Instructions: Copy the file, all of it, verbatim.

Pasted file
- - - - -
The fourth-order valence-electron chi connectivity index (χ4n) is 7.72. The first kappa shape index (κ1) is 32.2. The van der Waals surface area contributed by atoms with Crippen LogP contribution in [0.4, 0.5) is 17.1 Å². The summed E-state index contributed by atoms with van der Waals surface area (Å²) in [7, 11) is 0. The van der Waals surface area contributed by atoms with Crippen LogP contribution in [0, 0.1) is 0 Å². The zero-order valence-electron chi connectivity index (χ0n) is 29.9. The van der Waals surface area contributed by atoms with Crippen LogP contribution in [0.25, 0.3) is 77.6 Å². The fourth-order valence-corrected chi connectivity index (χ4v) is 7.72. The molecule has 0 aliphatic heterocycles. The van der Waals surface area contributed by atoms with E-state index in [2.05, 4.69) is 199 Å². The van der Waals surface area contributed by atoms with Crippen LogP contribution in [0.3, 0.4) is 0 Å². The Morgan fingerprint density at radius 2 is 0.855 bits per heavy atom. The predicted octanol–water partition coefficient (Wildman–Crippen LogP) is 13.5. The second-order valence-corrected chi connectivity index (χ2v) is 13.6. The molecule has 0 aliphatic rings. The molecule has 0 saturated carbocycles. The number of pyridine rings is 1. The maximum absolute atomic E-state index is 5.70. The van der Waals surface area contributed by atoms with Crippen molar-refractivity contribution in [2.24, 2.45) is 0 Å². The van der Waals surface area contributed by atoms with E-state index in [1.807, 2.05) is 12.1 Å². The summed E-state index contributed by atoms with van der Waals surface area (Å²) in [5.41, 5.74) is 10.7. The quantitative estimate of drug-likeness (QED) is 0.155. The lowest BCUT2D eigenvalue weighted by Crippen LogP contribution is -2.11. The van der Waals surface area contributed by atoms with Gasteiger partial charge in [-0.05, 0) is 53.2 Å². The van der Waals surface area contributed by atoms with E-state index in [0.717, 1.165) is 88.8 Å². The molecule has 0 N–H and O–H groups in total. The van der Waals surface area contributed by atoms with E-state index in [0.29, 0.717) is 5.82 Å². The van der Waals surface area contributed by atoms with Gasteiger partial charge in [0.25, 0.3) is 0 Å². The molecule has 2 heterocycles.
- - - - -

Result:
The fourth-order valence-electron chi connectivity index (χ4n) is 7.72. The first kappa shape index (κ1) is 32.2. The van der Waals surface area contributed by atoms with Crippen LogP contribution in [0.4, 0.5) is 17.1 Å². The summed E-state index contributed by atoms with van der Waals surface area (Å²) in [7, 11) is 0. The van der Waals surface area contributed by atoms with Crippen LogP contribution in [0, 0.1) is 0 Å². The zero-order valence-electron chi connectivity index (χ0n) is 29.9. The van der Waals surface area contributed by atoms with Crippen LogP contribution in [0.25, 0.3) is 77.6 Å². The fourth-order valence-corrected chi connectivity index (χ4v) is 7.72. The molecule has 0 aliphatic heterocycles. The van der Waals surface area contributed by atoms with E-state index in [2.05, 4.69) is 199 Å². The van der Waals surface area contributed by atoms with Crippen LogP contribution in [0.3, 0.4) is 0 Å². The Morgan fingerprint density at radius 2 is 0.855 bits per heavy atom. The predicted octanol–water partition coefficient (Wildman–Crippen LogP) is 13.5. The second-order valence-corrected chi connectivity index (χ2v) is 13.6. The molecule has 0 aliphatic rings. The molecule has 0 saturated carbocycles. The number of pyridine rings is 1. The maximum absolute atomic E-state index is 5.70. The van der Waals surface area contributed by atoms with Crippen molar-refractivity contribution in [2.24, 2.45) is 0 Å². The van der Waals surface area contributed by atoms with E-state index in [1.807, 2.05) is 12.1 Å². The summed E-state index contributed by atoms with van der Waals surface area (Å²) in [5.41, 5.74) is 10.7. The quantitative estimate of drug-likeness (QED) is 0.155. The lowest BCUT2D eigenvalue weighted by Crippen LogP contribution is -2.11. The van der Waals surface area contributed by atoms with Gasteiger partial charge in [-0.05, 0) is 53.2 Å². The van der Waals surface area contributed by atoms with E-state index in [0.717, 1.165) is 88.8 Å². The molecule has 0 N–H and O–H groups in total. The van der Waals surface area contributed by atoms with E-state index in [0.29, 0.717) is 5.82 Å². The van der Waals surface area contributed by atoms with Gasteiger partial charge in [0.25, 0.3) is 0 Å². The molecule has 2 heterocycles.